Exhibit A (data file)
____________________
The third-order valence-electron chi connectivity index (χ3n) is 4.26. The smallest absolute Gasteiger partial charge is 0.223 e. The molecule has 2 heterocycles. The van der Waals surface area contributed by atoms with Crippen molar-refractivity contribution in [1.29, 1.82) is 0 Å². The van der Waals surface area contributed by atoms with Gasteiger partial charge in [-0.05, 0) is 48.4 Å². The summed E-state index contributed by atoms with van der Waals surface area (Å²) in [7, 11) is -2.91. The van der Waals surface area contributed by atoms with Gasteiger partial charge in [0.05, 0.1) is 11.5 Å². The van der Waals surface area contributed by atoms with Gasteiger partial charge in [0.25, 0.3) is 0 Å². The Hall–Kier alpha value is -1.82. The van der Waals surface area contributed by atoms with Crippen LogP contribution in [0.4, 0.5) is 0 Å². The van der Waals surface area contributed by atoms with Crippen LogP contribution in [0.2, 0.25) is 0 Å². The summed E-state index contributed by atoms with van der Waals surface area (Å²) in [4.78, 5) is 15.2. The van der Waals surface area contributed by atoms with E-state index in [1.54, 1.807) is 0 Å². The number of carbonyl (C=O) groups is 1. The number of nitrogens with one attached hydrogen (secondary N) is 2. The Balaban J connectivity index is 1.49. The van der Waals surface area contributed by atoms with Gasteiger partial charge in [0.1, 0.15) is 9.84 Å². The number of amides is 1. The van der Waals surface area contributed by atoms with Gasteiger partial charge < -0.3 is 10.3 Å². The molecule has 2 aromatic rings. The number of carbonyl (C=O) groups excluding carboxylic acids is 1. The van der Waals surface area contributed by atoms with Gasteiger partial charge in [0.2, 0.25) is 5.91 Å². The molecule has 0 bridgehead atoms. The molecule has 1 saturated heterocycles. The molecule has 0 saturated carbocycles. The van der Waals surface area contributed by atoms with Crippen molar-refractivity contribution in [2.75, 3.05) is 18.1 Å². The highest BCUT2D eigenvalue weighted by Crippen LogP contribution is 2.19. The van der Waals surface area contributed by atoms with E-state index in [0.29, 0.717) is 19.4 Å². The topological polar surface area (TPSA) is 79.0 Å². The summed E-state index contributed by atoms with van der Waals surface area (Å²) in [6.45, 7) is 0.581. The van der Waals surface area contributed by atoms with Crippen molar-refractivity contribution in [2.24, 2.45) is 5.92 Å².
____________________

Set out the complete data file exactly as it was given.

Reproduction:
The third-order valence-electron chi connectivity index (χ3n) is 4.26. The smallest absolute Gasteiger partial charge is 0.223 e. The molecule has 2 heterocycles. The van der Waals surface area contributed by atoms with Crippen molar-refractivity contribution in [1.29, 1.82) is 0 Å². The van der Waals surface area contributed by atoms with Gasteiger partial charge in [-0.05, 0) is 48.4 Å². The summed E-state index contributed by atoms with van der Waals surface area (Å²) in [7, 11) is -2.91. The van der Waals surface area contributed by atoms with Gasteiger partial charge in [0.05, 0.1) is 11.5 Å². The van der Waals surface area contributed by atoms with Gasteiger partial charge in [0.25, 0.3) is 0 Å². The Hall–Kier alpha value is -1.82. The van der Waals surface area contributed by atoms with Crippen LogP contribution in [0.4, 0.5) is 0 Å². The van der Waals surface area contributed by atoms with Crippen LogP contribution in [0.2, 0.25) is 0 Å². The summed E-state index contributed by atoms with van der Waals surface area (Å²) in [4.78, 5) is 15.2. The van der Waals surface area contributed by atoms with E-state index in [1.54, 1.807) is 0 Å². The number of carbonyl (C=O) groups is 1. The number of nitrogens with one attached hydrogen (secondary N) is 2. The Balaban J connectivity index is 1.49. The van der Waals surface area contributed by atoms with Gasteiger partial charge in [0.1, 0.15) is 9.84 Å². The number of amides is 1. The van der Waals surface area contributed by atoms with Gasteiger partial charge < -0.3 is 10.3 Å². The molecule has 2 aromatic rings. The number of carbonyl (C=O) groups excluding carboxylic acids is 1. The van der Waals surface area contributed by atoms with Gasteiger partial charge in [0.2, 0.25) is 5.91 Å². The molecule has 0 bridgehead atoms. The molecule has 1 saturated heterocycles. The molecule has 0 saturated carbocycles. The van der Waals surface area contributed by atoms with Crippen molar-refractivity contribution in [2.75, 3.05) is 18.1 Å². The highest BCUT2D eigenvalue weighted by Crippen LogP contribution is 2.19. The van der Waals surface area contributed by atoms with E-state index in [0.29, 0.717) is 19.4 Å². The topological polar surface area (TPSA) is 79.0 Å². The summed E-state index contributed by atoms with van der Waals surface area (Å²) in [6.45, 7) is 0.581. The van der Waals surface area contributed by atoms with Crippen molar-refractivity contribution in [2.24, 2.45) is 5.92 Å².